4. Ecological connectivity networks in rapidly expanding cities.

    Science.gov (United States)

    Nor, Amal Najihah M; Corstanje, Ron; Harris, Jim A; Grafius, Darren R; Siriwardena, Gavin M

    2017-06-01

    Urban expansion increases fragmentation of the landscape. In effect, fragmentation decreases connectivity, causes green space loss and impacts upon the ecology and function of green space. Restoration of the functionality of green space often requires restoring the ecological connectivity of this green space within the city matrix. However, identifying ecological corridors that integrate different structural and functional connectivity of green space remains vague. Assessing connectivity for developing an ecological network by using efficient models is essential to improve these networks under rapid urban expansion. This paper presents a novel methodological approach to assess and model connectivity for the Eurasian tree sparrow ( Passer montanus ) and Yellow-vented bulbul ( Pycnonotus goiavier ) in three cities (Kuala Lumpur, Malaysia; Jakarta, Indonesia and Metro Manila, Philippines). The approach identifies potential priority corridors for ecological connectivity networks. The study combined circuit models, connectivity analysis and least-cost models to identify potential corridors by integrating structure and function of green space patches to provide reliable ecological connectivity network models in the cities. Relevant parameters such as landscape resistance and green space structure (vegetation density, patch size and patch distance) were derived from an expert and literature-based approach based on the preference of bird behaviour. The integrated models allowed the assessment of connectivity for both species using different measures of green space structure revealing the potential corridors and least-cost pathways for both bird species at the patch sites. The implementation of improvements to the identified corridors could increase the connectivity of green space. This study provides examples of how combining models can contribute to the improvement of ecological networks in rapidly expanding cities and demonstrates the usefulness of such models for

  5. [Assessment and early warning of land ecological security in rapidly urbanizing coastal area: A case study of Caofeidian new district, Hebei, China].

    Science.gov (United States)

    Zhang, Li; Chen, Ying; Wang, Shu-tao; Men, Ming-xin; Xu, Hao

    2015-08-01

    Assessment and early warning of land ecological security (LES) in rapidly urbanizing coastal area is an important issue to ensure sustainable land use and effective maintenance of land ecological security. In this study, an index system for the land ecological security of Caofeidian new district was established based on the Pressure-State-Response (P-S-R) model. Initial assessment units of 1 km x 1 km created with the remote sensing data and GIS methods were spatially interpolated to a fine pixel size of 30 m x 30 m, which were combined with the early warning method (using classification tree method) to evaluate the land ecological security of Caofeidian in 2005 and 2013. The early warning level was classed into four categories: security with degradation potential, sub-security with slow degradation, sub-security with rapid degradation, and insecurity. Result indicated that, from 2005 to 2013, the average LES of Caofeidian dropped from 0.55 to 0.52, indicating a degradation of land ecological security from medium security level to medium-low security level. The areas at the levels of insecurity with rapid degradation were mainly located in the rapid urbanization areas, illustrating that rapid expansion of urban construction land was the key factor to the deterioration of the regional land ecological security. Industrial District, Shilihai town and Nanpu saltern, in which the lands at the levels of insecurity and sub-security with rapid degradation or slow degradation accounted for 58.3%, 98.9% and 81.2% of their respective districts, were at the stage of high early warning. Thus, land ecological security regulation for these districts should be strengthened in near future. The study could provide a reference for land use planning and ecological protection of Caofeidian new district.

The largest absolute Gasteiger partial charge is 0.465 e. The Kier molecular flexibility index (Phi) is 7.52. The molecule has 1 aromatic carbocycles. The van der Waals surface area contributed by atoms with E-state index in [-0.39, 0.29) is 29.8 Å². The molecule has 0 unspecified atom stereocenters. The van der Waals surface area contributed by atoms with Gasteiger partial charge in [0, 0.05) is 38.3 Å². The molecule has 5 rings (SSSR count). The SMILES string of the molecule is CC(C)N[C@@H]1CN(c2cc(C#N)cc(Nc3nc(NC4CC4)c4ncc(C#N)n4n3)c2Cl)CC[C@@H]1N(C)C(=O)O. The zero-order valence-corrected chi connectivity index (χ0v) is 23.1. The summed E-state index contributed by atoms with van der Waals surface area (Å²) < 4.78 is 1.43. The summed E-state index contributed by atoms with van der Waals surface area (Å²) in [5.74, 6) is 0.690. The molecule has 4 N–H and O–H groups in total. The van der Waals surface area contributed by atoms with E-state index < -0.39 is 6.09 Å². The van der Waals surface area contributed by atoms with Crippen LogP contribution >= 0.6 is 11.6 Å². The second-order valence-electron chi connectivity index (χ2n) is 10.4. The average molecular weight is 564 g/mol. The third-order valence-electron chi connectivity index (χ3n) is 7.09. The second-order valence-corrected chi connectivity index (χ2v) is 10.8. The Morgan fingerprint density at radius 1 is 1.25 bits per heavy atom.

6. Indigenous people's detection of rapid ecological change.

    Science.gov (United States)

    Aswani, Shankar; Lauer, Matthew

    2014-06-01